WHAT’S THE BOOK ABOUT?
Here’s a synopsis from the author’s website:
What if you found your soulmate… and then discovered you couldn’t lose him?
When Lucy meets Nate aged 18, it is love at first sight. As far as she’s concerned, he’s The One. Caught up in the whirlwind of first love, they kiss under the Bridge of Sighs in Venice at sunset and – according to the legend – are tied together indefinitely.
But ten years later, they’ve almost forgotten about each other. That is, until fate starts to bring them together. Again. And again. And again. It doesn’t seem as wonderful as it had before, but if Nate’s not The One – then why on earth is it proving so hard to break up with him?
A funny and magical romantic comedy about what happens when every girl’s dream of finding her dream man comes very true indeed…
WHAT DID I THINK OF THE BOOK?
Lucy was a likable enough character. One can relate to her experiences, one way or another, but I can’t say I felt any attachment to her character. I did root for her to have a happy ending, though (it would be heartless of me not too, wouldn’t it?).
I knew something was up with Nate the minute their paths crossed again. I didn’t like his character. I actually liked Lucy’s sister (Kate) and Kate’s husband better. I liked Adam; he was sweet. The idea of the Bridge of Sighs and the way it seemed to bind Lucy and Nate was interesting. I think that does happen once in a while, no? Like when the person you were hoping to never bump into ever again seems to be the person you do bump into somewhere, somehow… As if some kind of cosmic insult, like the universe or the Fates conspiring against you or something.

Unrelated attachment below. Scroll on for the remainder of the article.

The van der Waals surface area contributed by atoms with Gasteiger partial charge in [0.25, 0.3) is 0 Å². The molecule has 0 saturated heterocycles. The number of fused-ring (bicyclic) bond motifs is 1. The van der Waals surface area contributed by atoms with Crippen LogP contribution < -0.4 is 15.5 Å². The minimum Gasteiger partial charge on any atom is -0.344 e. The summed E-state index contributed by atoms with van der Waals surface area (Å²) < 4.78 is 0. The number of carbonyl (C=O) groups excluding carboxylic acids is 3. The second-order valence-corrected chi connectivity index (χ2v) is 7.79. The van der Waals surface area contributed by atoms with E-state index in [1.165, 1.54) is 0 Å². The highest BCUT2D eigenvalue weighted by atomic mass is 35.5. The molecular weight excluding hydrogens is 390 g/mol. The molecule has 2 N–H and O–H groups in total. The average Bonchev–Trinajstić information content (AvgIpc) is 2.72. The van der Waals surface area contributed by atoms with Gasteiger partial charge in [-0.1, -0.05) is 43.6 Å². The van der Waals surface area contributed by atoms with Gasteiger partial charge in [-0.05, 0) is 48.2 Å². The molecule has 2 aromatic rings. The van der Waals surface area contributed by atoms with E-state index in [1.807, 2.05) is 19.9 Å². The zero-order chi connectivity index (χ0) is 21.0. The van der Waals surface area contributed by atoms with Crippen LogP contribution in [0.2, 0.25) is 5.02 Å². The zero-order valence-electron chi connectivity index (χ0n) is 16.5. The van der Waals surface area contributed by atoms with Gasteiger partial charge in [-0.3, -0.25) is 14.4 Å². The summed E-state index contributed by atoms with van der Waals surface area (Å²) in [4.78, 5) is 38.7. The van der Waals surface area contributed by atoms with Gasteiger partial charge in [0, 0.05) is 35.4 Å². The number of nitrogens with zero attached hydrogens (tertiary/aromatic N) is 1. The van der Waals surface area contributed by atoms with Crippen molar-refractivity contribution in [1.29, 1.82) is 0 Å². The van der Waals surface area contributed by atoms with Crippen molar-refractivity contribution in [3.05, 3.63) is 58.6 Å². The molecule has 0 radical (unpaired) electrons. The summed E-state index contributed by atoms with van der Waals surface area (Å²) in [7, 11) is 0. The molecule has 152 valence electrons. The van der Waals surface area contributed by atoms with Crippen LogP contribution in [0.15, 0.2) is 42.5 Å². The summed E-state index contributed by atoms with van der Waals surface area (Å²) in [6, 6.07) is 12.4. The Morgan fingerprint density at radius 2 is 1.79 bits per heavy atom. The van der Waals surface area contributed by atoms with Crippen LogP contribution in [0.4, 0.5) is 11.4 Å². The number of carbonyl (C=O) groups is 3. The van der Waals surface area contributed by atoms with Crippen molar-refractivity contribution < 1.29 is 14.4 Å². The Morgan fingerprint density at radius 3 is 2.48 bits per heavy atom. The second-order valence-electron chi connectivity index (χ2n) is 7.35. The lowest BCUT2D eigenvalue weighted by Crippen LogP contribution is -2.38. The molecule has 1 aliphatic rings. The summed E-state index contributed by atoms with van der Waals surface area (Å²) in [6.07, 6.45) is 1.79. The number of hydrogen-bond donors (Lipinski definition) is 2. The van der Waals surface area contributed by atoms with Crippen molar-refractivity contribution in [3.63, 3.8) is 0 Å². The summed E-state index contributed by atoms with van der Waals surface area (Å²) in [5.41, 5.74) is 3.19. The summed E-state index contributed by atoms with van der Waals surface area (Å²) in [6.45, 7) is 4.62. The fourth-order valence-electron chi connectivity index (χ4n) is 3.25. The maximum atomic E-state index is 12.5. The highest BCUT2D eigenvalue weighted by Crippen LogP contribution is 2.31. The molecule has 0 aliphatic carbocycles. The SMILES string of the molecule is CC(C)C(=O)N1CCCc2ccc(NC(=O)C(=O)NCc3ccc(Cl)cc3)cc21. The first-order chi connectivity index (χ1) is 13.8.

Anyway. There was a part where it reminded me a bit of the movie “How to Lose a Guy in 10 days” when Kate Hudson’s character was trying to ditch Matthew McConaughey… Oh wait, there was in fact a moment in the book where that did kinda happen.
- Soulmates aren’t like buses; there’s not going to be another one along in a minute. That’s why they’re called ‘the One.’ I mean, if there were loads of them, they’d be called ‘the Five’, or ‘the Hundred’, or “the Never-Ending supply’.
- “A break-up is one thing, but heartbreak is another.” – Robyn
- If only men were like New York taxi-cabs and had a light that they can switch on when they’re interested and off when they’re not available. Then you’d know exactly where you were and you wouldn’t have to worry about getting it wrong and being horribly embarrassed.
- ‘That life can change in the blink of an eye. All you have is right now. So dont ever put off telling someone how you feel about them, don’t assume that they know, because they might not and it might be too late.’ – Kate
TO WRAP THINGS UP…
Hmm… Let’s see…
I thought the idea of the Bridge of Sighs and the way it seemed to bind Lucy and Nate was interesting. However, something seemed a bit of f in the execution of the story. I thought it got a bit repetitive at times and had one too many subplots that made me feel like the story kept jumping around a bit. The part I liked most were Kate and her husband’s story, and whenever Adam was around. He was a sweet and nice guy.
There were a few nice quotes. There were funny bits. There were cheesy bits. There were parts where it made me mutter “Oh, come on.” , “Yeah, right.” or “Really?” There were some good parts. The writing wasn’t bad at all, but it wasn’t anything remarkable either. Just ordinary, I guess. Overall, the story can be quite predictable. Personally, I didn’t find it to be a page turner (took me several days to finish it).
If you like romantic comedy stuff, you might enjoy this one. You could read it while sitting at the beach or something, when you just feel like relaxing or reading something to pass the time.